Bed Maker, a band of D.C. punk veterans, play for city that shaped them

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Amanda MacKaye hadn’t been in a steady band for years when she joined Jeff Barsky, Arthur Noll and Vin Novara to form Bed Maker in 2019. Despite a lifetime in the D.C. punk scene, the Fort Reno concert series organizer had been hesitant about teaming up with friends in a musical endeavor. Her first band, Desiderata, had dissolved in the early ’90s amid the post-punk-grunge-indie-rock explosion, a time when she says tensions were elevated and the mood was “do or die.”

“A lot of things felt crushed under that,” she says. “I don’t want to do anything that’s going to crush my friendships. … It’s really hard to make friends when you’re not 18!”

Thankfully, age has come with wisdom, and the musical veterans who make up the band have figured out how to navigate friendship and musicianship. After repeatedly declining their invitation to play, MacKaye eventually got over her fears and her doubts over how her punk vocals and lack of formal training would mesh with the style of several accomplished musicians. But at their first practice together, the band wrote a song, and MacKaye was drawn to the energy of not just the music but the people.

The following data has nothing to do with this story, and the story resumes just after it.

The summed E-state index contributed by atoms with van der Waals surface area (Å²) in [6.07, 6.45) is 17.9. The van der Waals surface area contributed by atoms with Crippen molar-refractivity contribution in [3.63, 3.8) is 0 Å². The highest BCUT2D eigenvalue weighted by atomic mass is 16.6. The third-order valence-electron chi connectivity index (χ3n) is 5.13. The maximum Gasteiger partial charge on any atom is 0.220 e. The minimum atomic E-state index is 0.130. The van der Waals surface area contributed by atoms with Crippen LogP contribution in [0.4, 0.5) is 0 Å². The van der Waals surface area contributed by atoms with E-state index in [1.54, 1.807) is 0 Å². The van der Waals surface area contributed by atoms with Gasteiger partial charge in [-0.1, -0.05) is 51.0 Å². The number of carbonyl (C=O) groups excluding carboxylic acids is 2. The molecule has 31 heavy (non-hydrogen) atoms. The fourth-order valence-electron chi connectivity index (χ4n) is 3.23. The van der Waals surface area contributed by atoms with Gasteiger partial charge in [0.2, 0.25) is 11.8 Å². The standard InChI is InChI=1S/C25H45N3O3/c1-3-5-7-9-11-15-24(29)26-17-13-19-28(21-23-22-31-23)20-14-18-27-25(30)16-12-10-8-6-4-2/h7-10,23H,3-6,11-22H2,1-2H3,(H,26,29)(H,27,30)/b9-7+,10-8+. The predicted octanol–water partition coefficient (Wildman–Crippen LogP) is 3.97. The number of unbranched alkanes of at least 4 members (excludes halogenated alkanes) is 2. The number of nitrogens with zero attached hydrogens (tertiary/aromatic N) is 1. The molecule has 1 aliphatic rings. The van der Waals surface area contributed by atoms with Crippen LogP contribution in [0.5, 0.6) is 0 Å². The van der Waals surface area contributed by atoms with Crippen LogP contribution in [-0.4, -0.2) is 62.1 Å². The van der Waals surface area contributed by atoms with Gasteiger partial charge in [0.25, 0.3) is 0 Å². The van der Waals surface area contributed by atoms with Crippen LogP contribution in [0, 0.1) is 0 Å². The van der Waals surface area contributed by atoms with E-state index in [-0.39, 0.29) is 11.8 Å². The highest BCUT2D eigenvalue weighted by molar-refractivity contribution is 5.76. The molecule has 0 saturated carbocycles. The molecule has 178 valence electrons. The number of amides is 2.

“A lot of it has to do with being adults, having families and different things pulling at us,” she says. “It gave us parameters.”

Those strictures help shape vital tunes that bring together MacKaye’s strong-as-ever vocals, adventurous riffage from Barsky, and a locked-in rhythm section from Noll and Novara. Bed Maker’s sound will be familiar to generations of D.C.’s DIYers and Dischord heads. But to MacKaye, any idea of a “D.C. sound” is more personal than audible.

“To me, the D.C. sound is really about how you’re moving through the heart of the city, how you are building your community,” she says.

For Bed Maker, that means an interest in performing at nontraditional venues where sonic exploration is not only allowable but required. And in the storied D.C. tradition, the band has a commitment to only playing the types of all-ages shows that MacKaye and her collaborators grew up going to at long-gone venues like d.c. space.

“I wouldn’t be playing a show at 53 if I hadn’t gone when I was 9,” she explains. “I want that possibility of inspiration to exist, always.”

Sept. 16 at 7 p.m. at Rhizome, 6950 Maple St. NW. rhizomedc.org. $10-$15.

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